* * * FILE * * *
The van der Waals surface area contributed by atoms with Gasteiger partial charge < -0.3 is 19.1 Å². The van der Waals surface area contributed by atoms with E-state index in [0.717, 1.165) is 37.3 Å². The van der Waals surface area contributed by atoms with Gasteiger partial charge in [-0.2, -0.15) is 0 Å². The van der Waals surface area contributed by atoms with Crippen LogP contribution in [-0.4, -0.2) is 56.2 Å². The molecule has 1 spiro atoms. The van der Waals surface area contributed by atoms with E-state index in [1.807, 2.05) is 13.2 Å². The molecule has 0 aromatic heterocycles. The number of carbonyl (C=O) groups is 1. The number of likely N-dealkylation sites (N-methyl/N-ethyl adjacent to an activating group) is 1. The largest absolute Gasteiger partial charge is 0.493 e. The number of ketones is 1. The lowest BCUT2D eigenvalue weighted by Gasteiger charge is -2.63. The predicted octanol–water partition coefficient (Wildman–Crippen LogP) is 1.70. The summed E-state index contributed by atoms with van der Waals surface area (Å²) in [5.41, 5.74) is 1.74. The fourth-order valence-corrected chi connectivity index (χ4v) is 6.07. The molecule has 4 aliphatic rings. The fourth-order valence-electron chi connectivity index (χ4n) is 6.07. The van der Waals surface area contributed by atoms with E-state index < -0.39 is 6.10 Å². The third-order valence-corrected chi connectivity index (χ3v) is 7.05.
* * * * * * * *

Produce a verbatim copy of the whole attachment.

The van der Waals surface area contributed by atoms with Gasteiger partial charge < -0.3 is 19.1 Å². The van der Waals surface area contributed by atoms with E-state index in [0.717, 1.165) is 37.3 Å². The van der Waals surface area contributed by atoms with Gasteiger partial charge in [-0.2, -0.15) is 0 Å². The van der Waals surface area contributed by atoms with Crippen LogP contribution in [-0.4, -0.2) is 56.2 Å². The molecule has 1 spiro atoms. The van der Waals surface area contributed by atoms with E-state index in [1.807, 2.05) is 13.2 Å². The molecule has 0 aromatic heterocycles. The number of carbonyl (C=O) groups is 1. The number of likely N-dealkylation sites (N-methyl/N-ethyl adjacent to an activating group) is 1. The largest absolute Gasteiger partial charge is 0.493 e. The number of ketones is 1. The lowest BCUT2D eigenvalue weighted by Gasteiger charge is -2.63. The predicted octanol–water partition coefficient (Wildman–Crippen LogP) is 1.70. The summed E-state index contributed by atoms with van der Waals surface area (Å²) in [5.41, 5.74) is 1.74. The fourth-order valence-corrected chi connectivity index (χ4v) is 6.07. The molecule has 4 aliphatic rings. The fourth-order valence-electron chi connectivity index (χ4n) is 6.07. The van der Waals surface area contributed by atoms with E-state index < -0.39 is 6.10 Å². The third-order valence-corrected chi connectivity index (χ3v) is 7.05.